Depending on the condition being treated, most individuals may be able to resume their normal routine within a day or so. When a retinal hole or tear is being treated, an eye doctor may restrict activity for one or two weeks.

What conditions can be treated with the procedure?

Laser photocoagulation can be used to treat a wide array of conditions. In many cases, laser photocoagulation prevents the worsening of vision. In some instances, vision can improve afterward. This treatment may be performed in addition to other procedures, such as injected medication or other types of laser.

Diabetic retinopathy

People who have diabetes sometimes develop a complication in the back of the eye (retina) called diabetic retinopathy. This is because diabetes damages the blood vessels in the body. In the retina, diabetes causes the blood vessels to swell and become leaky. 


Among other problems, diabetes can damage blood vessels in the retina, causing them to leak blood into the posterior of the eye.

In some cases, diabetes can also lead to neovascularization — the growth of new and abnormal blood vessels — in the retina. This advanced form of diabetic retinopathy is called proliferative diabetic retinopathy. It requires laser photocoagulation because the new vessels leak blood and fluid, damaging the retina and causing vision loss. 

Typically, pan-retinal photocoagulation (PRP) is performed in cases of proliferative diabetic retinopathy. This procedure uses hundreds of laser spots to destroy the abnormal blood vessels growing in the outer retina to preserve the central retina and central vision. A slight loss of side vision may result. Several sessions are required for this treatment.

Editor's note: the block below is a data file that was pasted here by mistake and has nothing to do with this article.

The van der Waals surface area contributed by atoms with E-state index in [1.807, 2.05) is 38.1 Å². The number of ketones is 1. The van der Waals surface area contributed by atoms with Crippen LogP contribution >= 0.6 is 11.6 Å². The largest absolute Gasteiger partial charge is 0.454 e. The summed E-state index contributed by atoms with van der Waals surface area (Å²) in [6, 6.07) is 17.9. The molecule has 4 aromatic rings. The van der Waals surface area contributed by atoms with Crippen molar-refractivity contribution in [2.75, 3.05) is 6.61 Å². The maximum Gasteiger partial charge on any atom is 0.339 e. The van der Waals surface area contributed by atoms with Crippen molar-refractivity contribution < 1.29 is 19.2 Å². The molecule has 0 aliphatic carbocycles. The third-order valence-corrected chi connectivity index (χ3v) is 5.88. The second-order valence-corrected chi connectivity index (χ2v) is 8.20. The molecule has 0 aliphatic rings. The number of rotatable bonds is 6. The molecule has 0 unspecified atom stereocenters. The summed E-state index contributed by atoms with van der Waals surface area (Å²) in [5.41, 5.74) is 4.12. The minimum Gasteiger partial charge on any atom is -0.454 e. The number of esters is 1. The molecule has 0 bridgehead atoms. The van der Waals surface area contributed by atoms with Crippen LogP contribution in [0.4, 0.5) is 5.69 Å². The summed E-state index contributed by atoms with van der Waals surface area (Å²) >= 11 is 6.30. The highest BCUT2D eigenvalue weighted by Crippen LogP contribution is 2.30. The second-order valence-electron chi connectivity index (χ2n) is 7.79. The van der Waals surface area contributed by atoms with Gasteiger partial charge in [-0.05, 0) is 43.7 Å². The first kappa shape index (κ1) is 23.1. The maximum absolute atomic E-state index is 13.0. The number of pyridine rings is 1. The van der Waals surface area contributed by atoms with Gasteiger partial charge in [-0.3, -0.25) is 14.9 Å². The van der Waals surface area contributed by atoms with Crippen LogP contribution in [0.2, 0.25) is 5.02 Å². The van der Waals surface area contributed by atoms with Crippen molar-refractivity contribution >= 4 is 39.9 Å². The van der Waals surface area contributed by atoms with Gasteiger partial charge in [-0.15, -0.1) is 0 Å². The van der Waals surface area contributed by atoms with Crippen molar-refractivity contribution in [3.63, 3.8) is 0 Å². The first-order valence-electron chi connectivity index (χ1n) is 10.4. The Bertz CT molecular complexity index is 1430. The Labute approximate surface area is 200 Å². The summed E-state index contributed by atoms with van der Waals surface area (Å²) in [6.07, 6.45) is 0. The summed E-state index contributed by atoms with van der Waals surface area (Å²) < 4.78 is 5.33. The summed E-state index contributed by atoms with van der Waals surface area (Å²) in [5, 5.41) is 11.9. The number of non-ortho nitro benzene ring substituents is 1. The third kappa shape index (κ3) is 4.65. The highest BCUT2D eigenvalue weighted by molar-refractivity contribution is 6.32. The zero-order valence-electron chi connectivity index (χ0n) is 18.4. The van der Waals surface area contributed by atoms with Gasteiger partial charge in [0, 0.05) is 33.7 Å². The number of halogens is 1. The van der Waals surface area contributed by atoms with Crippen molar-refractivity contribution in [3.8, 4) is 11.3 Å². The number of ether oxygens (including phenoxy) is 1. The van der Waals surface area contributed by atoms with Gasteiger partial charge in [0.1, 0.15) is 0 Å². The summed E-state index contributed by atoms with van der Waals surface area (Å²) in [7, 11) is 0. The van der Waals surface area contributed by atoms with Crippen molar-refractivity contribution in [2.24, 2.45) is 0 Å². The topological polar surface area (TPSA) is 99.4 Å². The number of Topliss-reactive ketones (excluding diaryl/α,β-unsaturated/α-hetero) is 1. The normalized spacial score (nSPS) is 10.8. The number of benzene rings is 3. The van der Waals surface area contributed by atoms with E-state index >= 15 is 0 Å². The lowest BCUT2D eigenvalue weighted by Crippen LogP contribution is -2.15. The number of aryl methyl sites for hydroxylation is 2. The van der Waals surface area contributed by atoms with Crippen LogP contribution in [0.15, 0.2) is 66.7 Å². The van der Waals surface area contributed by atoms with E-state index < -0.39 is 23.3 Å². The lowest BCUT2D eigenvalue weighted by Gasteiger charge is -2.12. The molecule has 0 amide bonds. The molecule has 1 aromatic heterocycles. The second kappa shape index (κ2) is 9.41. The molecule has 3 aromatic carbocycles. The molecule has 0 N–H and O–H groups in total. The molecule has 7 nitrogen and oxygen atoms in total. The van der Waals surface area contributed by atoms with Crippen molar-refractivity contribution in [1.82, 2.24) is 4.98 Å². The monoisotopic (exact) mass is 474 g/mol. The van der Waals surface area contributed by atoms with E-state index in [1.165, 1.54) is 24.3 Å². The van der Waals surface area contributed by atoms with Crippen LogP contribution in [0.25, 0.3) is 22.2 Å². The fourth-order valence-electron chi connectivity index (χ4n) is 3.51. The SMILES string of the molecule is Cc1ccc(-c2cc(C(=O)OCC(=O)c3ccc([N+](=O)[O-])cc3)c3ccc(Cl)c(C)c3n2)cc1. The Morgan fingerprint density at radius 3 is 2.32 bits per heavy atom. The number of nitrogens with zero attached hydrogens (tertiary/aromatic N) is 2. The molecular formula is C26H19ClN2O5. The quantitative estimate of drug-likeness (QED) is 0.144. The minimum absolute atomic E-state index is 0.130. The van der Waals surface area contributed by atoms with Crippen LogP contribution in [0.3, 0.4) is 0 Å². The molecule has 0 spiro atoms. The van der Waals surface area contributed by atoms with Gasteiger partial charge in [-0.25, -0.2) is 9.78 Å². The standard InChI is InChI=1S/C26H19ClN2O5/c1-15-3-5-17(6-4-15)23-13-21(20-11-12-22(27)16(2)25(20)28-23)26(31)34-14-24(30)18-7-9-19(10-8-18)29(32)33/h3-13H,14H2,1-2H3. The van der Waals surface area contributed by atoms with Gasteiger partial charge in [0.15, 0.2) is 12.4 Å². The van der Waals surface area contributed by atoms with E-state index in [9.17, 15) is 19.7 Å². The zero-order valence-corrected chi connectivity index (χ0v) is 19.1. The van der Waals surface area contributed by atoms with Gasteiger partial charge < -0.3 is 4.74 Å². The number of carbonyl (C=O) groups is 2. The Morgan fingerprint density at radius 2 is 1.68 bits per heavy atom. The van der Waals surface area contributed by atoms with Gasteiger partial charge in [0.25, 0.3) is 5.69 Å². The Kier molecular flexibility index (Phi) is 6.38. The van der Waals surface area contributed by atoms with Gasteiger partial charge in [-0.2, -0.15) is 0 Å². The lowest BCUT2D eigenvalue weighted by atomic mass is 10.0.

Macular edema

Certain conditions, including diabetes, can cause the area in the center part of the retina — the macula — to swell. The macula is responsible for our detailed, central vision. Swelling, or edema, in this area will result in decreased vision.

An eye doctor will perform focal laser therapy (FLT) to seal off the abnormal blood vessels in the central retina to help dry up the fluid causing the edema. 

READ MORE: Diabetic retinopathy and diabetic macular edema

Retinal vein or artery occlusion

Retinal vein occlusions are treated with focal photocoagulation when macular edema is present. When a retinal vein or artery occlusion leads to neovascularization, pan-retinal photocoagulation is used to prevent further vision loss from complications.

Retinal hole or tear

If the retina develops a hole, tear or detachment, a procedure called laser retinopexy can be performed to help repair the retina. This procedure creates a wall of scar tissue around the hole, tear or small detachment, welding it to the underlying tissue. This prevents it from progressing into a larger retinal detachment, which can lead to severe vision loss.